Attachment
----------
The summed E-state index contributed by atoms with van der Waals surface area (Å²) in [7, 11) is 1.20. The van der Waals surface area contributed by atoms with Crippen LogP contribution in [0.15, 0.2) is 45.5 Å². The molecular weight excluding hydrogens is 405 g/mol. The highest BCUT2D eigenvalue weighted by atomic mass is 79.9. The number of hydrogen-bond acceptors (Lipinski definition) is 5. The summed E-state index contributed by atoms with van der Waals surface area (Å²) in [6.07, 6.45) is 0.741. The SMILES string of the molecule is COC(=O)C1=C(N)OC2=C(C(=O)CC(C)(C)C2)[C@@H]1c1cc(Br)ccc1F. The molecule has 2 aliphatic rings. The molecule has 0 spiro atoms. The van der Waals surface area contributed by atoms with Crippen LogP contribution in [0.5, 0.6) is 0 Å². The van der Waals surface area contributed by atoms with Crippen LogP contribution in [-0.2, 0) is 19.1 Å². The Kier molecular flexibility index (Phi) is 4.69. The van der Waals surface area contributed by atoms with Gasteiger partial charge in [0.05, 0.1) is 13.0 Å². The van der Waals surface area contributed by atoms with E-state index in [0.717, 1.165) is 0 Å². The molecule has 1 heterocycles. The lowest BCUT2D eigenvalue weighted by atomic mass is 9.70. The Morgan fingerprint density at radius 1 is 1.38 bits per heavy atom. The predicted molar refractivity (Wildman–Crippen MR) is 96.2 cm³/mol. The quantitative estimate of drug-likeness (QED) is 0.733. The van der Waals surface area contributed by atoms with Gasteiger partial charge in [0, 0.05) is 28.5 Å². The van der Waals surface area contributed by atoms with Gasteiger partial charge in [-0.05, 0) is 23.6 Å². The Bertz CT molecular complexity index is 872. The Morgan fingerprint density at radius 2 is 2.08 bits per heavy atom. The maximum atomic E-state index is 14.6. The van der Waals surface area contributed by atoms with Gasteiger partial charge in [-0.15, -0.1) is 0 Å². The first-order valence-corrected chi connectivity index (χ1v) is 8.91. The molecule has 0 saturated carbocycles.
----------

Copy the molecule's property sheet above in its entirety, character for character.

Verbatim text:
The summed E-state index contributed by atoms with van der Waals surface area (Å²) in [7, 11) is 1.20. The van der Waals surface area contributed by atoms with Crippen LogP contribution in [0.15, 0.2) is 45.5 Å². The molecular weight excluding hydrogens is 405 g/mol. The highest BCUT2D eigenvalue weighted by atomic mass is 79.9. The number of hydrogen-bond acceptors (Lipinski definition) is 5. The summed E-state index contributed by atoms with van der Waals surface area (Å²) in [6.07, 6.45) is 0.741. The SMILES string of the molecule is COC(=O)C1=C(N)OC2=C(C(=O)CC(C)(C)C2)[C@@H]1c1cc(Br)ccc1F. The molecule has 2 aliphatic rings. The molecule has 0 spiro atoms. The van der Waals surface area contributed by atoms with Crippen LogP contribution in [0.5, 0.6) is 0 Å². The van der Waals surface area contributed by atoms with Crippen LogP contribution in [-0.2, 0) is 19.1 Å². The Kier molecular flexibility index (Phi) is 4.69. The van der Waals surface area contributed by atoms with Gasteiger partial charge in [0.05, 0.1) is 13.0 Å². The van der Waals surface area contributed by atoms with E-state index in [0.717, 1.165) is 0 Å². The molecule has 1 heterocycles. The lowest BCUT2D eigenvalue weighted by atomic mass is 9.70. The Morgan fingerprint density at radius 1 is 1.38 bits per heavy atom. The predicted molar refractivity (Wildman–Crippen MR) is 96.2 cm³/mol. The quantitative estimate of drug-likeness (QED) is 0.733. The van der Waals surface area contributed by atoms with Gasteiger partial charge in [0, 0.05) is 28.5 Å². The van der Waals surface area contributed by atoms with Gasteiger partial charge in [-0.05, 0) is 23.6 Å². The Bertz CT molecular complexity index is 872. The Morgan fingerprint density at radius 2 is 2.08 bits per heavy atom. The maximum atomic E-state index is 14.6. The van der Waals surface area contributed by atoms with Gasteiger partial charge in [-0.15, -0.1) is 0 Å². The first-order valence-corrected chi connectivity index (χ1v) is 8.91. The molecule has 0 saturated carbocycles.